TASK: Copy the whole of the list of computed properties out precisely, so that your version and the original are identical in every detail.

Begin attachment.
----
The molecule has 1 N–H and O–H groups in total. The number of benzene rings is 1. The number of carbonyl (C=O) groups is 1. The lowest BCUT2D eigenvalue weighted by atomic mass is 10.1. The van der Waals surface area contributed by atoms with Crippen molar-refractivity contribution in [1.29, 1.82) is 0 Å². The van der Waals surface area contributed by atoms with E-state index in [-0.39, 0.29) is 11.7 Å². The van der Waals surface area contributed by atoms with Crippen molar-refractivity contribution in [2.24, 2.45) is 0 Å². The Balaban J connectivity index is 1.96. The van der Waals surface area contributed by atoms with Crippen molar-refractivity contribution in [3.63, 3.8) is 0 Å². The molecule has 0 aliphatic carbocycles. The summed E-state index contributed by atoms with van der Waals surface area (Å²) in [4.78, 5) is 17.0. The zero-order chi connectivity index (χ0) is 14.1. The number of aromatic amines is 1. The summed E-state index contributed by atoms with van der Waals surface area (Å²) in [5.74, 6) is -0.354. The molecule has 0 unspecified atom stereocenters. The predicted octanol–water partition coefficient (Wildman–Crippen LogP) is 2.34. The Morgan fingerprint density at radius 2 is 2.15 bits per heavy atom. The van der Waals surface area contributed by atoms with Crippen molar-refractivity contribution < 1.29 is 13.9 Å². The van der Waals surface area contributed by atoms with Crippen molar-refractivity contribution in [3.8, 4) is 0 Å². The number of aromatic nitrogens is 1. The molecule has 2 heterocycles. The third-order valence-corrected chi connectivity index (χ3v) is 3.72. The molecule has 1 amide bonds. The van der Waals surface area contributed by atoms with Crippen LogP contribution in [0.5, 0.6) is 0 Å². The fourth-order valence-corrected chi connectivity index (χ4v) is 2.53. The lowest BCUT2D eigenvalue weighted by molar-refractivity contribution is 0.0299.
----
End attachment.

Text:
The molecule has 1 N–H and O–H groups in total. The number of benzene rings is 1. The number of carbonyl (C=O) groups is 1. The lowest BCUT2D eigenvalue weighted by atomic mass is 10.1. The van der Waals surface area contributed by atoms with Crippen molar-refractivity contribution in [1.29, 1.82) is 0 Å². The van der Waals surface area contributed by atoms with E-state index in [-0.39, 0.29) is 11.7 Å². The van der Waals surface area contributed by atoms with Crippen molar-refractivity contribution in [2.24, 2.45) is 0 Å². The Balaban J connectivity index is 1.96. The van der Waals surface area contributed by atoms with Crippen molar-refractivity contribution in [3.63, 3.8) is 0 Å². The molecule has 0 aliphatic carbocycles. The summed E-state index contributed by atoms with van der Waals surface area (Å²) in [4.78, 5) is 17.0. The zero-order chi connectivity index (χ0) is 14.1. The number of aromatic amines is 1. The summed E-state index contributed by atoms with van der Waals surface area (Å²) in [5.74, 6) is -0.354. The molecule has 0 unspecified atom stereocenters. The predicted octanol–water partition coefficient (Wildman–Crippen LogP) is 2.34. The Morgan fingerprint density at radius 2 is 2.15 bits per heavy atom. The van der Waals surface area contributed by atoms with Crippen molar-refractivity contribution < 1.29 is 13.9 Å². The van der Waals surface area contributed by atoms with Crippen molar-refractivity contribution in [3.8, 4) is 0 Å². The number of aromatic nitrogens is 1. The molecule has 2 heterocycles. The third-order valence-corrected chi connectivity index (χ3v) is 3.72. The molecule has 1 amide bonds. The van der Waals surface area contributed by atoms with Crippen LogP contribution in [0.5, 0.6) is 0 Å². The fourth-order valence-corrected chi connectivity index (χ4v) is 2.53. The lowest BCUT2D eigenvalue weighted by molar-refractivity contribution is 0.0299.